China on Sunday put into effect new antitrust guidelines targeting internet platforms, subjecting the country’s tech industry to tougher rules on competition.
Why it matters: The guidelines formalize earlier draft rules announced by China’s State Administration for Market Regulation (SAMR), the nation’s top trustbuster.
- Some of the country’s top internet-based services, including Ant Group’s Alipay, food delivery app Meituan, Tencent’s instant-messaging app WeChat, and online marketplace Taobao, will be subject to the new guidelines.
Details: The new rules forbid internet platforms from forcing merchants into exclusivity deals, offering different prices based on user data, and using algorithms to manipulate the market.
- Pricing products or services differently according to customer purchasing power, consumption history, or user preference is now considered monopolistic behavior, according to the guidelines.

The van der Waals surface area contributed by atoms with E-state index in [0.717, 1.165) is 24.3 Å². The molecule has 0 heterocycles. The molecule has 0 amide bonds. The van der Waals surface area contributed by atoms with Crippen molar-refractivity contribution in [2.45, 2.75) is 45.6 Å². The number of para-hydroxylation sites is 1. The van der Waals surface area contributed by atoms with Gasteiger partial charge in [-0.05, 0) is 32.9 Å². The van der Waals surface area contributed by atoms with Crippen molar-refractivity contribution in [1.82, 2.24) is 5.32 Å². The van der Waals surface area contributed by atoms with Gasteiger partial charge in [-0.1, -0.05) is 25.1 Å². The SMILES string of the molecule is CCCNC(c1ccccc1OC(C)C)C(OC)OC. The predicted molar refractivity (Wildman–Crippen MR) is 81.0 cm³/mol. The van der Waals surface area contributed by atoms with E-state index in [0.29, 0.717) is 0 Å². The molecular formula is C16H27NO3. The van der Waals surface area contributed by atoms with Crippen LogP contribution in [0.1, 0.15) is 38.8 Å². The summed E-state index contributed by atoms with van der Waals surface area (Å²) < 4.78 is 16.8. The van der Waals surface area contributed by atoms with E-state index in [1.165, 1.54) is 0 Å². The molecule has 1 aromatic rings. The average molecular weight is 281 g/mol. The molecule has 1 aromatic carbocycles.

- The guidelines widen the parameters for determining a firm’s “market-dominant position” to include factors such as transaction volume, user base page views, and technological barriers.
- SAMR, which issued the rules, said the guidelines will provide a legal basis (in Chinese) for the country to tighten antitrust regulation of internet platforms.
Context: In December, SAMR issued fines to Alibaba and affiliates of Tencent and logistics giant SF Express over three separate acquisition deals, a move that legal experts described as the country’s first batch of antitrust enforcements against tech firms.